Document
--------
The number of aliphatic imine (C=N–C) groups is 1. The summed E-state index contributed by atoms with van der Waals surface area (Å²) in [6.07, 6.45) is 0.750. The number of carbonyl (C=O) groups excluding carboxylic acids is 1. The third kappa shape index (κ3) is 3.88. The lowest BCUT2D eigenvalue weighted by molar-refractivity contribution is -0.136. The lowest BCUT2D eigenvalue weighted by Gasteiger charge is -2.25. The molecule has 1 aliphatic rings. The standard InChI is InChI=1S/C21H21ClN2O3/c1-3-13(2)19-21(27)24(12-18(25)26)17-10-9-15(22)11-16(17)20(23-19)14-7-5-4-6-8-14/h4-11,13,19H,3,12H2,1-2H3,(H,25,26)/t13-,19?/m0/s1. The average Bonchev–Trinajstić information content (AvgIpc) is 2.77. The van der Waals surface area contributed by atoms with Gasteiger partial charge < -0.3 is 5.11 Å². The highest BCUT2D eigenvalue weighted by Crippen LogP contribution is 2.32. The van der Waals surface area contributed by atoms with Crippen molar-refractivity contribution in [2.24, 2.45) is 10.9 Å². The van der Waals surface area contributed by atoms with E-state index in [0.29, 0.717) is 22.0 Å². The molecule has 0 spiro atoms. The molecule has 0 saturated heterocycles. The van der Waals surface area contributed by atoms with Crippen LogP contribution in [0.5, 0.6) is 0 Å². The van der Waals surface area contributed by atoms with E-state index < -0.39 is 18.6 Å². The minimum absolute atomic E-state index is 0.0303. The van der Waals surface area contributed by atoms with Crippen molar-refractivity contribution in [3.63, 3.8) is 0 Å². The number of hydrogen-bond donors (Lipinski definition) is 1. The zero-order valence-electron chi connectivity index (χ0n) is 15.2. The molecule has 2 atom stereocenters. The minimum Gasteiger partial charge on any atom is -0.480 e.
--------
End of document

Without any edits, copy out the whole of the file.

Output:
The number of aliphatic imine (C=N–C) groups is 1. The summed E-state index contributed by atoms with van der Waals surface area (Å²) in [6.07, 6.45) is 0.750. The number of carbonyl (C=O) groups excluding carboxylic acids is 1. The third kappa shape index (κ3) is 3.88. The lowest BCUT2D eigenvalue weighted by molar-refractivity contribution is -0.136. The lowest BCUT2D eigenvalue weighted by Gasteiger charge is -2.25. The molecule has 1 aliphatic rings. The standard InChI is InChI=1S/C21H21ClN2O3/c1-3-13(2)19-21(27)24(12-18(25)26)17-10-9-15(22)11-16(17)20(23-19)14-7-5-4-6-8-14/h4-11,13,19H,3,12H2,1-2H3,(H,25,26)/t13-,19?/m0/s1. The average Bonchev–Trinajstić information content (AvgIpc) is 2.77. The van der Waals surface area contributed by atoms with Gasteiger partial charge < -0.3 is 5.11 Å². The highest BCUT2D eigenvalue weighted by Crippen LogP contribution is 2.32. The van der Waals surface area contributed by atoms with Crippen molar-refractivity contribution in [2.24, 2.45) is 10.9 Å². The van der Waals surface area contributed by atoms with E-state index in [0.29, 0.717) is 22.0 Å². The molecule has 0 spiro atoms. The molecule has 0 saturated heterocycles. The van der Waals surface area contributed by atoms with Crippen LogP contribution in [0.5, 0.6) is 0 Å². The van der Waals surface area contributed by atoms with E-state index < -0.39 is 18.6 Å². The minimum absolute atomic E-state index is 0.0303. The van der Waals surface area contributed by atoms with Crippen molar-refractivity contribution in [3.63, 3.8) is 0 Å². The number of hydrogen-bond donors (Lipinski definition) is 1. The zero-order valence-electron chi connectivity index (χ0n) is 15.2. The molecule has 2 atom stereocenters. The minimum Gasteiger partial charge on any atom is -0.480 e.